Three Sacramentans got back memories of their murdered father this week and faced his killer for the first time 17 years later.
When Jimmie Richardson was fatally shot in West Sacramento on Oct. 8, 2000, his family — by mistake or negligence — was never included in the trials of his two killers.
In 2003, a Yolo County jury convicted the two men — David Cree and Jesse Lampkin — of second degree murder and discharge of a firearm. They each received a sentence of 15 years-to-life in state prison.
Lampkin appealed and won, saying his Miranda rights had been violated. Upon retrial, a jury convicted him of manslaughter. He has since been released from prison.
The other man, however, is still in prison and has come before the Board of Parole a total of three times, most recently on Tuesday of this week.
"We always try to get the family members involved, not only because it's important for them, but it's important for the (Board of Parole) commissioners to hear from the family, the people involved," Yolo County chief deputy district attorney Jonathan Raven told ABC10 News.
But in a regrettable and now inexplicable omission early on, Richardson's family was never a part of the justice process, "which was really shameful that that didn't happen because they should've been part of the process," Raven said. "They should've been attending hearings, they should've been attending the trial, they should've been speaking out at the sentencing."
So this year, when Cree was up for his third parole hearing, Raven decided to fix that.
"I said, 'Maybe, maybe we can find some family members,'" he said, recalling his thoughts when he got assigned the case and realized no family members had ever been located.
In a matter of hours, his office found Keesha Richardson. She and her twin sister Tanisha Youngblood were 19 when their father was murdered. Their brother Kris Richardson was 18. It was on Sept. 8 they learned about their father's killer's upcoming parole hearing - and that they had been left out of court proceedings for years. Sept. 8 would have been Richardson's 69th birthday.
"It made me feel relieved, in a sense, to get more information than we'd ever heard before," Keesha Richardson said. "We have no idea how it could've been missed — and we live in Sacramento. We've never moved."
She described with fondness the father Richardson was when they were young.
"So many good memories," she said. "If you didn't like him, you just didn't know him. He was an awesome man."
The three siblings and their mother attended Tuesday's parole hearing.
"I was torn up," Youngblood recalled. "I couldn't even bring myself to just let the words out because, as I mentioned, I just felt every emotion that you can possibly think of."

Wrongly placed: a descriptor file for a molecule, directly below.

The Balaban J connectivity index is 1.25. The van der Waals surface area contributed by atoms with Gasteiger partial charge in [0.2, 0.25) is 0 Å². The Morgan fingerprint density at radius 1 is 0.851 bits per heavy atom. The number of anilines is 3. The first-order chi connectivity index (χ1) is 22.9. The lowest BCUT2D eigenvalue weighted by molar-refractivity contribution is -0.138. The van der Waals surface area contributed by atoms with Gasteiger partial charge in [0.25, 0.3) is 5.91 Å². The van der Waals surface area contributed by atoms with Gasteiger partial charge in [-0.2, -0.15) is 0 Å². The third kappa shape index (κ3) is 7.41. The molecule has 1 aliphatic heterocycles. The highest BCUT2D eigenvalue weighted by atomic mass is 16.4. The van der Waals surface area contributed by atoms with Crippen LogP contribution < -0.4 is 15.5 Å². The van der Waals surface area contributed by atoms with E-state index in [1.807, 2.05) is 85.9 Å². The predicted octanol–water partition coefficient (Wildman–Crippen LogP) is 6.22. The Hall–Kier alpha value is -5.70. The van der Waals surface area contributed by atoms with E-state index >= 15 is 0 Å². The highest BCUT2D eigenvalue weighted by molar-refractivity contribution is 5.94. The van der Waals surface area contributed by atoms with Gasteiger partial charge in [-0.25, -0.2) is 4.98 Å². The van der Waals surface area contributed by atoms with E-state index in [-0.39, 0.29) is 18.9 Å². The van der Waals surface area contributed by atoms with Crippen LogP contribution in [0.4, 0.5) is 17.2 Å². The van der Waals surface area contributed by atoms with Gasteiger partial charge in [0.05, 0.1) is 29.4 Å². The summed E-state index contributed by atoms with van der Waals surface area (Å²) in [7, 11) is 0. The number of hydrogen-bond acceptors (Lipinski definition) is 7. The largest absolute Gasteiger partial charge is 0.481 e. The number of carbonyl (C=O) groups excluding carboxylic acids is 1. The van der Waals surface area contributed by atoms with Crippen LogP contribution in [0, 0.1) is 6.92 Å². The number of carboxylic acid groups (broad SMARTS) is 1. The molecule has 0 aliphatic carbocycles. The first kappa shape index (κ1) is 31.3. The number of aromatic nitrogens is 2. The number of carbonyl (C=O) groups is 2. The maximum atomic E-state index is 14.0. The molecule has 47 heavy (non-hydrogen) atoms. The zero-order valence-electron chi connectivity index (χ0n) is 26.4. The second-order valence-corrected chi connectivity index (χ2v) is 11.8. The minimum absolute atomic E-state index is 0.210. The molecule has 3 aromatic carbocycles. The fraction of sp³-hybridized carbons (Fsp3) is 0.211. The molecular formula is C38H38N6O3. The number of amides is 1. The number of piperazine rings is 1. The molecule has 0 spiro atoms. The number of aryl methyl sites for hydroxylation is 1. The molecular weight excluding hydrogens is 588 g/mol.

Kris Richardson did address the two Board of Parole commissioners presiding over the hearing.
"It just allowed me to speak my mind and to try to keep (Cree) behind bars as long as possible," he said.
The commissioners denied Cree parole and set his next hearing for 2020, which the three siblings they will most certainly be attending.
"It's truly impacted us in that the decision that they made...to deny the parole was the best thing," Keesha Richardson said, adding that Cree "is exactly where he needs to be."
Unbeknownst to the family, Raven had retrieved from the evidence room of the West Sacramento Police Department items Richardson had on him the night he was killed.
"There was a couple of wallets," Keesha Richardson said, lovingly holding her father's belongings in her hands. "One thing that he used to always tell us is, 'Keep everything,' so to find all of this stuff in his wallet, it was just super funny."
"It brought back a lot of memories," Kris Richardson said, describing a buffalo nickel from his children that, he discovered, his father continued to carry around with him.
"It means so much to me to see how much it meant to them, to be able to hold his wallet, to be able to hold his paperwork, to be able to hold his change purse," Raven said. "It was really moving for me. Moving and emotional."
"Even though nothing can take away the pain, this is almost like we still have a piece of our father," Keesha Richardson said. "He's not just on an obituary to us anymore."
She showed ABC10 the program from Richardson's funeral. The picture on the front showed a young man in a U.S. military uniform with a bright, beaming smile.
Now the siblings are reliving memories that have been buried for years.
"What used to be behind is now actually in front of us again, so it's been difficult," Keesha Richardson said.
Richardson was no longer a regular part of his children's lives when he died in 2000. Still, the siblings say, that's no excuse for authorities to have failed to contact them following the murder.
"We could've had closure on this 17 years ago, but here we are having to relive this story all over again because the justice system let us down," Tanisha Youngblood said. "I, personally, don't want it to happen to anyone else."
For more information on Richardson's murder and the ensuing parole hearings, visit the Yolo County District Attorney's website HERE.
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